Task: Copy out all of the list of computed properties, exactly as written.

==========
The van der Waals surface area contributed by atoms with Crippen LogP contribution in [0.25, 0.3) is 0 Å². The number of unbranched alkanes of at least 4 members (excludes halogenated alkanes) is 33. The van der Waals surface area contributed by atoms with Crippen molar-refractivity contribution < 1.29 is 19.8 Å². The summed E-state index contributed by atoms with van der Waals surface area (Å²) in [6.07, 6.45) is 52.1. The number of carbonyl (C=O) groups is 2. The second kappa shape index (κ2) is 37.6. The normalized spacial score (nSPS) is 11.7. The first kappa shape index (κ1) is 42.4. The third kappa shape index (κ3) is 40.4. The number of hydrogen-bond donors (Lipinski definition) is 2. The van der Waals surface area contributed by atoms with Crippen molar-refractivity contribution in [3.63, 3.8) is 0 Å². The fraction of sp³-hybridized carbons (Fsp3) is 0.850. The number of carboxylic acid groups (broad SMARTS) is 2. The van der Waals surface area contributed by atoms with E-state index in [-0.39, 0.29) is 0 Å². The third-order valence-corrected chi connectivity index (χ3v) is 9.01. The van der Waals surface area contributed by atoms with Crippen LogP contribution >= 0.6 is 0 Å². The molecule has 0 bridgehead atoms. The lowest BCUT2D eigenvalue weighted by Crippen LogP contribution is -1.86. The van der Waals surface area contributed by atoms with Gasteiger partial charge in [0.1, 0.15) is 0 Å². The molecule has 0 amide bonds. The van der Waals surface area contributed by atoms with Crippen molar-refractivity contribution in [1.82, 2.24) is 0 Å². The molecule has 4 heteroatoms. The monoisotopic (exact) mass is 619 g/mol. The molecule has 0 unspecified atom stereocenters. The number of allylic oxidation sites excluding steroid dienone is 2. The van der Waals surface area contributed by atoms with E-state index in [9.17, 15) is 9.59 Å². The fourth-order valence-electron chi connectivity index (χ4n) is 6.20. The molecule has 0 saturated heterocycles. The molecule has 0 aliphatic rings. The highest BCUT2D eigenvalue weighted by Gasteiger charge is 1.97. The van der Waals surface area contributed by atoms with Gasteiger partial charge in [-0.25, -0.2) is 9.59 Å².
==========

The van der Waals surface area contributed by atoms with Crippen LogP contribution in [0.25, 0.3) is 0 Å². The number of unbranched alkanes of at least 4 members (excludes halogenated alkanes) is 33. The van der Waals surface area contributed by atoms with Crippen molar-refractivity contribution < 1.29 is 19.8 Å². The summed E-state index contributed by atoms with van der Waals surface area (Å²) in [6.07, 6.45) is 52.1. The number of carbonyl (C=O) groups is 2. The second kappa shape index (κ2) is 37.6. The normalized spacial score (nSPS) is 11.7. The first kappa shape index (κ1) is 42.4. The third kappa shape index (κ3) is 40.4. The number of hydrogen-bond donors (Lipinski definition) is 2. The van der Waals surface area contributed by atoms with Crippen molar-refractivity contribution in [3.63, 3.8) is 0 Å². The fraction of sp³-hybridized carbons (Fsp3) is 0.850. The number of carboxylic acid groups (broad SMARTS) is 2. The van der Waals surface area contributed by atoms with E-state index in [-0.39, 0.29) is 0 Å². The third-order valence-corrected chi connectivity index (χ3v) is 9.01. The van der Waals surface area contributed by atoms with Crippen LogP contribution >= 0.6 is 0 Å². The molecule has 0 bridgehead atoms. The lowest BCUT2D eigenvalue weighted by Crippen LogP contribution is -1.86. The van der Waals surface area contributed by atoms with Gasteiger partial charge in [0.1, 0.15) is 0 Å². The molecule has 0 amide bonds. The van der Waals surface area contributed by atoms with Crippen molar-refractivity contribution in [1.82, 2.24) is 0 Å². The molecule has 4 heteroatoms. The monoisotopic (exact) mass is 619 g/mol. The molecule has 0 unspecified atom stereocenters. The number of allylic oxidation sites excluding steroid dienone is 2. The van der Waals surface area contributed by atoms with E-state index in [9.17, 15) is 9.59 Å². The fourth-order valence-electron chi connectivity index (χ4n) is 6.20. The molecule has 0 saturated heterocycles. The molecule has 0 aliphatic rings. The highest BCUT2D eigenvalue weighted by Gasteiger charge is 1.97. The van der Waals surface area contributed by atoms with Gasteiger partial charge in [-0.25, -0.2) is 9.59 Å².